What about event sourcing?

I was chatting about Event Sourced data models with a pal last week. He is really taken by the idea and excited that perhaps its a “next big thing” in data modeling. Regretfully, I have an adverse reaction to “next big thing” thinking and pointed out that Event Sourced data models are more complex than the equivalent third-normal form data model. Thus, I said, tooling and education need to set in before Event Sourcing could achieve broad impact.

(Before I proceed, I need to put forth a lament of vocabulary. Events, in this context, are not fine-grained language constructs like in a continuation-passing-style asynchronous system. They are business events, a sale or page impression, or technical events, a request or cache hit. These are not callbacks.)

That said, there’s a few strings to pull from Event Sourcing that seem like possible trends:

  • Integration via event logs using something like Kafka. The low hanging fruit is to replace background jobs with messages on a Kafka stream. The next step is to think about messaging as reading from a database’s replication log.
  • Intermediate storage of historical event records in Hadoop. Once applications are publishing messages on changes to their data, you can slurp up each topic (one per domain model) into a Hadoop table. Then…
  • ETL of event logs in place of some messaging/REST integrations. Instead of querying another system or implementing a topic consumer, periodically query the event data in Hadoop. Transform it if necessary and load it into another application’s database. LinkedIn has extensive tooling for this and it seems like they have done their homework.
  • Data and databases modeled around the passage of time. Event Sourcing is sort of like introducing the notion of accounting to database records. We can go a step further and model our data such that we can travel forward or back in time, not just recalculate from the past. Git has a model of time. Datomic is modeled on time.
  • Event Sourcing as an extension of third-normal form. We still need normalized data models, and we still need the migration, ORM, and reporting tooling built on top of them. Event Sourcing gives us an additional facet to our data. Now, instead of just having the data model, we have the causality that created it. (If you’re curious, probably the enabling technology for storing all that causality is the diminishing cost of storage, adoption of append-only data structures, and data warehouses.)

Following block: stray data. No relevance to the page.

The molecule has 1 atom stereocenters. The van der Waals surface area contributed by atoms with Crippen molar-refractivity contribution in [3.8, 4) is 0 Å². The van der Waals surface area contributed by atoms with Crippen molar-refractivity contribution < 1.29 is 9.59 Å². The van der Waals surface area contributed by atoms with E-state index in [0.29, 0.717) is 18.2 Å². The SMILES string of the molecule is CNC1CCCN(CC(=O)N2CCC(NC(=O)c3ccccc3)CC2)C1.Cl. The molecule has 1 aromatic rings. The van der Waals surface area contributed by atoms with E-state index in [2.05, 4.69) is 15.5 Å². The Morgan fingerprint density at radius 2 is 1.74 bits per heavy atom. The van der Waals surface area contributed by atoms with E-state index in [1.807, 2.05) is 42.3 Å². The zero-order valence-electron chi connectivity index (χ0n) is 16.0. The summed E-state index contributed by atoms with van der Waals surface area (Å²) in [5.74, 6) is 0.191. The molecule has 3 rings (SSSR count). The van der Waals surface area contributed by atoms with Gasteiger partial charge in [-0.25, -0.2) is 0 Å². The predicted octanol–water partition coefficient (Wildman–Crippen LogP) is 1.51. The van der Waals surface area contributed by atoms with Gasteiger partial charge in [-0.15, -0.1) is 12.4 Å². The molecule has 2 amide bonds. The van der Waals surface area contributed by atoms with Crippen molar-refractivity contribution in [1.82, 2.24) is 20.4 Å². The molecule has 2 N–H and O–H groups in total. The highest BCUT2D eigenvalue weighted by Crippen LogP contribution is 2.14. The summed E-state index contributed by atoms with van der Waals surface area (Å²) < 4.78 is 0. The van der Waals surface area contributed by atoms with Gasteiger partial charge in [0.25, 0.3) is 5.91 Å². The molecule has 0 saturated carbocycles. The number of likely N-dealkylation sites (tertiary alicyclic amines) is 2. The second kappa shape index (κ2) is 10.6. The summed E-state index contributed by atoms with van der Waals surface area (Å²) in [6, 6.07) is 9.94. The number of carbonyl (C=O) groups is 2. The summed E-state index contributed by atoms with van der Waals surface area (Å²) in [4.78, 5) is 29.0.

• Synchronization streams instead of REST for disconnected clients. When you store the events that brought data to where it is, and you have a total ordering on those events, you can keep disconnected applications up to date by sending them the events they’ve missed. This is way better than clever logic for querying the central database to update state without squashing local state. Hand-wavy analogy: think Git instead of SQLite (both are wonderful software).

In particular, the case for synchronization is when things started clicking for me. Hat tip to David Nolen’s talk on Om Next (start at 17:12) for this. As we continue building native and mobile web apps that are frequently disconnected, we may need an additional tool to augment resource-based workflows. In the same way that perhaps Event Sourcing is something we build as an extension of third-normal form data models, I’ll bet event logs as APIs will pop up more often. But we may see event logs entirely usurping resource workflows. Why implement consuming a log and implementing updates via REST when you could write a log producer and ship new events off to the server?

The developer impedance mismatch I’m finding with message logs is request-reply thinking. There’s a temptation to recreate REST semantics in Kafka topics. If a consumer fails to process a message, does it stop processing entirely, skip the message, discard the message? Does it notify another consumer via a separate topic, or does it phone home to its developers via an error notification? I haven’t found a satisfying answer to this, but I suspect its a matter of time, education, and tooling.

Published by Adam Keys

Telling a joke. Typing.